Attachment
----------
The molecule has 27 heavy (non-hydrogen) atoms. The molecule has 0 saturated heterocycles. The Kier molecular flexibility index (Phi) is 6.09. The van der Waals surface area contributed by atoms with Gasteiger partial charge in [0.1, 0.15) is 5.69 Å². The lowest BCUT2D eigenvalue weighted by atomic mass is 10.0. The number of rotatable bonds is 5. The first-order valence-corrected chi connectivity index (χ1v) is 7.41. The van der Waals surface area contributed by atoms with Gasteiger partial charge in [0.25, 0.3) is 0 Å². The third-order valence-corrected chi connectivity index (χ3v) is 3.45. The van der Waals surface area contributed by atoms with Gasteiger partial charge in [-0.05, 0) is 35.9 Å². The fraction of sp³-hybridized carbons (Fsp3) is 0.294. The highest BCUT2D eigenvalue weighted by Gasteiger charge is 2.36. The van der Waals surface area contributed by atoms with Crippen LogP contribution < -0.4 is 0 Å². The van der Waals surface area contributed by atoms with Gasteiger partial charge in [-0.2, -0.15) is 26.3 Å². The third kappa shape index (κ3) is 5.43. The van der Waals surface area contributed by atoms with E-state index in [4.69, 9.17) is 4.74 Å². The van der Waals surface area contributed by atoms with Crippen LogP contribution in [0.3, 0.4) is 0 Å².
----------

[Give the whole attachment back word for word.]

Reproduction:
The molecule has 27 heavy (non-hydrogen) atoms. The molecule has 0 saturated heterocycles. The Kier molecular flexibility index (Phi) is 6.09. The van der Waals surface area contributed by atoms with Gasteiger partial charge in [0.1, 0.15) is 5.69 Å². The lowest BCUT2D eigenvalue weighted by atomic mass is 10.0. The number of rotatable bonds is 5. The first-order valence-corrected chi connectivity index (χ1v) is 7.41. The van der Waals surface area contributed by atoms with Gasteiger partial charge in [0.25, 0.3) is 0 Å². The third-order valence-corrected chi connectivity index (χ3v) is 3.45. The van der Waals surface area contributed by atoms with Gasteiger partial charge in [-0.05, 0) is 35.9 Å². The fraction of sp³-hybridized carbons (Fsp3) is 0.294. The highest BCUT2D eigenvalue weighted by Gasteiger charge is 2.36. The van der Waals surface area contributed by atoms with Crippen LogP contribution < -0.4 is 0 Å². The van der Waals surface area contributed by atoms with Gasteiger partial charge in [-0.2, -0.15) is 26.3 Å². The third kappa shape index (κ3) is 5.43. The van der Waals surface area contributed by atoms with E-state index in [4.69, 9.17) is 4.74 Å². The van der Waals surface area contributed by atoms with Crippen LogP contribution in [0.3, 0.4) is 0 Å².